Frank Smith: Guantanamo: UPDATE

You might or might not remember my review of Frank Smith’s extraordinary book Guantanamo. If you don’t, I urge you to read it. But then I would.

If you have not read my review, you might not know that Frank Smith, despite his anglosaxon name, is, in fact, writing in French. This has put books of his, especially the largely excellent Guantanamo out of reach for many of my friends. This sad circumstance has now, however, been amended.

The very talented Vanessa Place has just translated Guantanamo. It will be published by LES FIGUES PRESS in August 2014 with an introduction by Mark Sanders.


The Man’s Book

From the flap of this odd find:

The Man’s Book. (…) Action, suspense and thrills are the essential qualities of all the stories which are selected, from the pick of all the publisher’s lists, by an all-male editorial board who know the kind of tough, hard-hitting reading that men prefer. By its policy of providing vigorous, virile reading of high quality, in fine bindings at low cost the MAN’S BOOK SERIES has deservedly become the outstanding publishing triumph of recent years.

I haven’t started reading the book yet, because after this introduction, what else can the book be but a letdown? DSC_1130


This came today from England from a dear, dear friend, who got China Miéville, one of my favorite writers on this planet (see this review, or see this one), to sign a copy of his excellent novel Embassytown. I am so thankful and happy. I have not been well at all, so any support is nice, but this is just amazing. I would love to link you to her work, she is one of the best living poets I have read, but she does not publish. She is amazing and I am deeply honored. Image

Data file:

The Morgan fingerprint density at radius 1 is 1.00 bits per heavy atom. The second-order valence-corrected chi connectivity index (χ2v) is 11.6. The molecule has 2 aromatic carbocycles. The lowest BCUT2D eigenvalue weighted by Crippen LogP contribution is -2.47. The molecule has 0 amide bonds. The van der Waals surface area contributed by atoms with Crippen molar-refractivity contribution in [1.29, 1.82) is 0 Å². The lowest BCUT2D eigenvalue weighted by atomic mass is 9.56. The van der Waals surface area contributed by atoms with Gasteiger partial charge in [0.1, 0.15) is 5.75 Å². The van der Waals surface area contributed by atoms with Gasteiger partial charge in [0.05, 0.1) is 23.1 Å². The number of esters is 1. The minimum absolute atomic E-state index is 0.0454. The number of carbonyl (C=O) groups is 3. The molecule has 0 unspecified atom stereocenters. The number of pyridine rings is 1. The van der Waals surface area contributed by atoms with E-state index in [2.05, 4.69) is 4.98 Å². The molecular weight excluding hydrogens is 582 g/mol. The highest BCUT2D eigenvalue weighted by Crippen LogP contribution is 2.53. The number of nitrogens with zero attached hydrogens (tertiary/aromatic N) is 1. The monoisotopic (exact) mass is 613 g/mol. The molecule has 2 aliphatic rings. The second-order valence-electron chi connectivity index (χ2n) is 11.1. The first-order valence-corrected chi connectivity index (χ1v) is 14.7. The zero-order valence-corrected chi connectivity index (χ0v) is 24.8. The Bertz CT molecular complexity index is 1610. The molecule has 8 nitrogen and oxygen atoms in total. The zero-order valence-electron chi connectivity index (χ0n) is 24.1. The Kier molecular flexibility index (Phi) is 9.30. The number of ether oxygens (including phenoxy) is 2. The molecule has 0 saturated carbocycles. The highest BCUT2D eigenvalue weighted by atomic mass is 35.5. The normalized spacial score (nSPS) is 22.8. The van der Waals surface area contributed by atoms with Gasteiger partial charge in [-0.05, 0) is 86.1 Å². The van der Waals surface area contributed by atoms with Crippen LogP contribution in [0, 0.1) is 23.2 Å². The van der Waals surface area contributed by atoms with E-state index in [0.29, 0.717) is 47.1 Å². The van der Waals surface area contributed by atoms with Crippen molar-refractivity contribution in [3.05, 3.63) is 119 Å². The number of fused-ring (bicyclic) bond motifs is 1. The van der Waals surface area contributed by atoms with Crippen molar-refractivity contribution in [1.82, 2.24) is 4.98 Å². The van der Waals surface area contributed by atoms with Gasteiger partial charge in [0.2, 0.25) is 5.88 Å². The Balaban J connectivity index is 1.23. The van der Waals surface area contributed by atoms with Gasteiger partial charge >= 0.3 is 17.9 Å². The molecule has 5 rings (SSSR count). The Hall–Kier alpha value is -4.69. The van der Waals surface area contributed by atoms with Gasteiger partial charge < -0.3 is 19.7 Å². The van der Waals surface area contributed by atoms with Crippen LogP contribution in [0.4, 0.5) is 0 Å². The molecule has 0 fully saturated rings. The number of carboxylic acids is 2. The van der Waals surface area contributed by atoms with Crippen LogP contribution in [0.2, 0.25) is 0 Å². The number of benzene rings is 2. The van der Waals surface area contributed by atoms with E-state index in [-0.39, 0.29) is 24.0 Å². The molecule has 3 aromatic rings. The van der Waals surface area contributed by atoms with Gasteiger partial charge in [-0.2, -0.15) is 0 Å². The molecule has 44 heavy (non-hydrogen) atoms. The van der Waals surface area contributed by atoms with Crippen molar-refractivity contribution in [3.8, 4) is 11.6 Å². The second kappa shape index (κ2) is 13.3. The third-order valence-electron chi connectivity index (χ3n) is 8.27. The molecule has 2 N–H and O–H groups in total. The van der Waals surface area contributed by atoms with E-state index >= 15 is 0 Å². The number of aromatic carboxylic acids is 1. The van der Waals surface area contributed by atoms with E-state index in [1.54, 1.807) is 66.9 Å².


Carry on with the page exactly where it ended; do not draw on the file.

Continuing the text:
measuring his need

So I’ve been discovering the amazing poetry of John Matthias. The book I’m reading (only book I was able to find in a library) is Northern Summer: New and Selected Poems 1963-1983 and I highly, HIGHLY recommend getting it, reading it etc. He’s damn, damn good. Here is one of the poems.

John Matthias: You Measure John

For posterity you measure John.
For the catalogue
you measure with a tape
his works
and recognize yourself as woman
among women
in the life of this man John, his death.

You measure for the catalogue
the pictures
and their frames
thinking of the others
measuring his need
measuring his pride (who could not
please himself)
measuring his gypsy caravans of children
as he went away to paint, badly,
the famous and the rich.

No, you do not like Augustus John.
Measuring the thickness
of a new biography you offer me
I think -
not. You tell it simply
and with no embellishments yourself.
It is an old story:
some man damages the lives of women
who would love him.
There are various excuses.
One is art.